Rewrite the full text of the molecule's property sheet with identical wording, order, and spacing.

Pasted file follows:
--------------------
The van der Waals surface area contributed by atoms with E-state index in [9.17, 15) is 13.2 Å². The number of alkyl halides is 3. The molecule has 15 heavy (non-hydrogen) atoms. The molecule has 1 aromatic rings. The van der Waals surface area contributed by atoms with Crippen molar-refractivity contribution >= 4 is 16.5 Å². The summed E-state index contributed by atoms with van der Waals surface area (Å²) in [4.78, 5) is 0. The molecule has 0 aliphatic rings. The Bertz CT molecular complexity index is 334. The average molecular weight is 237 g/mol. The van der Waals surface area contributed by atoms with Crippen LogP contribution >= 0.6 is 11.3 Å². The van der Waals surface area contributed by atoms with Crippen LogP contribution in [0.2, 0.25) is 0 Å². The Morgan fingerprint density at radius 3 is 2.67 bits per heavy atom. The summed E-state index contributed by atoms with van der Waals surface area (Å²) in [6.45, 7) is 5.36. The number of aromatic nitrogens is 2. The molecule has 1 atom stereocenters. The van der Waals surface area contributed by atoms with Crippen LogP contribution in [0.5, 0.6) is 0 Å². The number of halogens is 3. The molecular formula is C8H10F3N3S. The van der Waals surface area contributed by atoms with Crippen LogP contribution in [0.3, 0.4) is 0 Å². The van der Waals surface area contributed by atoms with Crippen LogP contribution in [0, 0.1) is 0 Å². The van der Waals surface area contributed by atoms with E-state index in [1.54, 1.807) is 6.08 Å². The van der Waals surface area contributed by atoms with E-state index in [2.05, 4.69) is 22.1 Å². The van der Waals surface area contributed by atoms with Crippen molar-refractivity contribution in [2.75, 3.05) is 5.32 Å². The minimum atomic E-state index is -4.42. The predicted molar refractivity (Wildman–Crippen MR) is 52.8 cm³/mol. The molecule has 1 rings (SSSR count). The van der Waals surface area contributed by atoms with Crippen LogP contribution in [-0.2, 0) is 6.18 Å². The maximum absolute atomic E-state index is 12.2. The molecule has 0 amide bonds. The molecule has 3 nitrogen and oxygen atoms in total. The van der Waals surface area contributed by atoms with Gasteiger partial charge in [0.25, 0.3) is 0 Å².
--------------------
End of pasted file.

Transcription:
The van der Waals surface area contributed by atoms with E-state index in [9.17, 15) is 13.2 Å². The number of alkyl halides is 3. The molecule has 15 heavy (non-hydrogen) atoms. The molecule has 1 aromatic rings. The van der Waals surface area contributed by atoms with Crippen molar-refractivity contribution >= 4 is 16.5 Å². The summed E-state index contributed by atoms with van der Waals surface area (Å²) in [4.78, 5) is 0. The molecule has 0 aliphatic rings. The Bertz CT molecular complexity index is 334. The average molecular weight is 237 g/mol. The van der Waals surface area contributed by atoms with Crippen LogP contribution >= 0.6 is 11.3 Å². The van der Waals surface area contributed by atoms with Crippen LogP contribution in [0.2, 0.25) is 0 Å². The Morgan fingerprint density at radius 3 is 2.67 bits per heavy atom. The summed E-state index contributed by atoms with van der Waals surface area (Å²) in [6.45, 7) is 5.36. The number of aromatic nitrogens is 2. The molecule has 1 atom stereocenters. The van der Waals surface area contributed by atoms with Crippen LogP contribution in [0.5, 0.6) is 0 Å². The number of halogens is 3. The molecular formula is C8H10F3N3S. The van der Waals surface area contributed by atoms with Crippen LogP contribution in [0.3, 0.4) is 0 Å². The van der Waals surface area contributed by atoms with Crippen LogP contribution in [0, 0.1) is 0 Å². The van der Waals surface area contributed by atoms with E-state index in [1.54, 1.807) is 6.08 Å². The van der Waals surface area contributed by atoms with E-state index in [2.05, 4.69) is 22.1 Å². The van der Waals surface area contributed by atoms with Crippen molar-refractivity contribution in [2.75, 3.05) is 5.32 Å². The minimum atomic E-state index is -4.42. The predicted molar refractivity (Wildman–Crippen MR) is 52.8 cm³/mol. The molecule has 1 rings (SSSR count). The van der Waals surface area contributed by atoms with Crippen LogP contribution in [-0.2, 0) is 6.18 Å². The maximum absolute atomic E-state index is 12.2. The molecule has 0 amide bonds. The molecule has 3 nitrogen and oxygen atoms in total. The van der Waals surface area contributed by atoms with Gasteiger partial charge in [0.25, 0.3) is 0 Å².